Miami-Dade County

Miami commission defers vote on controversial homeless camping law

Miami Police officer James Bernat, the department’s Homeless Coordinator, asks a homeless man in downtown Miami on Tuesday, February 17, 2015, if he would like to move to a shelter as Miami’s police outreach team works with the homeless by offering shelter in the Mat Program.
Miami Police officer James Bernat, the department’s Homeless Coordinator, asks a homeless man in downtown Miami on Tuesday, February 17, 2015, if he would like to move to a shelter as Miami’s police outreach team works with the homeless by offering shelter in the Mat Program. MIAMI HERALD STAFF

A polarizing law aimed at the homeless won’t go into effect just yet in Miami. And if it ever does get approved, it might be a shadow of the proposal that spurred allegations that city lawmakers want to outlaw extreme poverty.

After three hours of testy exchanges and legal threats, Miami commissioners delayed a vote that would have created criminal penalties for anyone who sets up tents, tarps or cots on public land and refuses an order by the police to move. The law — debated after city staffers erected a tent in the commission chambers — would have also allowed police to confiscate those prohibited items if they were left unattended.

Instead, legislation proposed by downtown area Commissioner Marc Sarnoff will be delayed for a month and likely further watered down.

Sarnoff says the law would make downtown safer and give police more leeway to steer the homeless into a city-sponsored program at the Camillus House shelter in Overtown. He initially suggested in January that the city outlaw even pillows, blankets and sleeping bags on the sidewalk, but softened the language after it drew sharp criticism.

He indicated Thursday that he might remove all prohibited items from the legislation save tents and shelters.

“We’re not arresting our way out of homelessness nor are we trying to,” Sarnoff said, adding: “All I’m asking is that it be a lawful order that the police officers can exercise to say no tents or makeshift shelters. That’s the intent behind it.”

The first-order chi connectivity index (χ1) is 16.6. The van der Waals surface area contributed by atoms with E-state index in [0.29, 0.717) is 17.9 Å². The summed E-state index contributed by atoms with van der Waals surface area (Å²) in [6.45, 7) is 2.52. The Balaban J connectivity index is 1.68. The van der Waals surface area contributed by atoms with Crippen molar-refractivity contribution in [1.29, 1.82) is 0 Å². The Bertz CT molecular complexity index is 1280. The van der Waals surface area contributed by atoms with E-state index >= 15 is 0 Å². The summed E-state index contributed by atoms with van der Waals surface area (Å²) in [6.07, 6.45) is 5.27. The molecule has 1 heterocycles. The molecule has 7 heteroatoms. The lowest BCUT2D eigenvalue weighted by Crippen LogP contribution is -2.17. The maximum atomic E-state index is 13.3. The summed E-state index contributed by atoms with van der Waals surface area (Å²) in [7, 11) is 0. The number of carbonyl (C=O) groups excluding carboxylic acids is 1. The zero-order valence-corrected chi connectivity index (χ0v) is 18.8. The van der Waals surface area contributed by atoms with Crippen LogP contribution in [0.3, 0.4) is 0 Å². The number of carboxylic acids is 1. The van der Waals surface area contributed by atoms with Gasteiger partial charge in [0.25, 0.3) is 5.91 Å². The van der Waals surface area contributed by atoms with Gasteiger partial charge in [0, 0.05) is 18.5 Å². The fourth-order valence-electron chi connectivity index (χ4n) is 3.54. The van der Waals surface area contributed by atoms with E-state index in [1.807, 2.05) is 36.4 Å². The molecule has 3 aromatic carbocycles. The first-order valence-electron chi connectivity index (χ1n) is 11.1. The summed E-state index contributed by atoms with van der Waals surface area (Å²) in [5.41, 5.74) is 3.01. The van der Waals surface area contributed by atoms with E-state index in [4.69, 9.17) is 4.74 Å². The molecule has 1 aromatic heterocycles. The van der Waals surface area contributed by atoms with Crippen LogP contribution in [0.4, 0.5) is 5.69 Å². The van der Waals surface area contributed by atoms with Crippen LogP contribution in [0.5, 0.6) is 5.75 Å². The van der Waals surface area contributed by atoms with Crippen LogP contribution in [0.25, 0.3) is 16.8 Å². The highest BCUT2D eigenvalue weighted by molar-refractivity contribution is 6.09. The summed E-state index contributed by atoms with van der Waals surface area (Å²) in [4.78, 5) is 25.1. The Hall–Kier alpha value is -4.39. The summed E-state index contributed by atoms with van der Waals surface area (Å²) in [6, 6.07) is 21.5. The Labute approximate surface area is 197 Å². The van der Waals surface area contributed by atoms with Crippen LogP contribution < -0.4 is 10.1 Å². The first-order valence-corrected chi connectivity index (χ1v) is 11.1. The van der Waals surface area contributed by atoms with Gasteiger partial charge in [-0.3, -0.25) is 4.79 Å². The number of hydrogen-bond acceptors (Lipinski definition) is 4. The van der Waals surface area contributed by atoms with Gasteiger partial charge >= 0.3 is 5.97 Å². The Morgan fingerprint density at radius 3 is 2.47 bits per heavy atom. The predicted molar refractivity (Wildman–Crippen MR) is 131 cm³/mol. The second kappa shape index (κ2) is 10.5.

The decision was no doubt dissatisfying to the downtown residents and business owners who encouraged commissioners to approve the law and dismissed critics as outsiders oblivious to Miami’s problems. Resident Maria Elena Pinto told commissioners an angry panhandler once followed her and her husband onto the Metromover, threw hot coffee in her spouse’s face and then attacked him when they had no money to give.

“Get out of your cars and walk through downtown. See the crime. And see how you will be attacked,” she said.

But an avalanche of critics said the city was taking steps backward to the days when police officers enforced anti-homeless laws that the courts ruled were unconstitutional. In 1998, after a decade of litigation, the city settled with the ACLU and created a pact called the Pottinger Agreement that has protected homeless from being arrested in Miami for “life-sustaining” acts like public urination.

“This legislation denigrates our community in the eyes of housing officials, homeless advocates, and all those in the community who advocated for the least, the lost, the last and the forgotten,” said Vicki Mallette, executive director of the Miami-Dade Homeless Trust.

Commissioners ultimately directed city attorneys to meet with ACLU lawyers, who have threatened to sue the city if it passes Sarnoff’s legislation. Commissioners also ordered meetings with the Homeless Trust, saying the city is spending money to increase shelter space while the county’s publicly funded leader for homeless care sits on millions of dollars.

Mallette called that argument an “erroneous misconception.” And while she acknowledged that Sarnoff softened his law, she encouraged him to reconsider it altogether.

“I don’t believe we’ve gone far enough,” she said.

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